Shoplifting has become something of a lifeline for Japan’s elderly population.
As Bloomberg reports, nearly one in five women in prison is 65 or older. These elderly women commit minor crimes in order to escape poverty and solitude. Often, women are repeat offenders so that they can return to prison once they are released. To serve this group, the government is constructing prison wards specifically for elderly inmates and increasing nursing staff.
A 78-year-old inmate referred to as Ms. O has stolen energy drinks, coffee, tea, a rice ball, and a mango. She told Bloomberg: “Prison is an oasis for me—a place for relaxation and comfort. I don’t have freedom here, but I have nothing to worry about, either. There are many people to talk to. They provide us with nutritious meals three times a day.”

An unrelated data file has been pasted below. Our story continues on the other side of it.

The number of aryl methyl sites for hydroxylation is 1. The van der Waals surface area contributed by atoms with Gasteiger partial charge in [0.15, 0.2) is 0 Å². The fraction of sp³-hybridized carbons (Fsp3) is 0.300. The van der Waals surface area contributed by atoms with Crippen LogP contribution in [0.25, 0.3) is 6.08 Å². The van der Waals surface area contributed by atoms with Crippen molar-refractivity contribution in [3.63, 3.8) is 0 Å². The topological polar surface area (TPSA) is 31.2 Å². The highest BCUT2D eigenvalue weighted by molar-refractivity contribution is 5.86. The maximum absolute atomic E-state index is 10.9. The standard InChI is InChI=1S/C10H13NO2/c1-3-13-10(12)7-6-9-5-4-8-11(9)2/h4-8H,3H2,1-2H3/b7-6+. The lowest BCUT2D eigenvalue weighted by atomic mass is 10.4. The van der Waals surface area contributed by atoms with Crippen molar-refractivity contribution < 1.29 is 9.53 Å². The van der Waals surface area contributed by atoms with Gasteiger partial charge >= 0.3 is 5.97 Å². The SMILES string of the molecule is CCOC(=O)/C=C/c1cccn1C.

The country has undergone a demographic shift so extreme that more than a quarter of its population are senior citizens. This is reflected as well in the overall prison population where nearly 20% are seniors.
Yet a disproportionate number of elderly women (25%) are expected to live below the poverty line compared to men (10%). Unmarried women won’t receive enough of a pension to prevent them from living in poverty.
It’s not likely the government wants to encourage prison as a solution for elder care. But there is a shortfall between the projected elderly population and the number of caregivers needed to serve them. It’ll use robots to add to the ranks of companions, which Quartz has reported is also happening in China.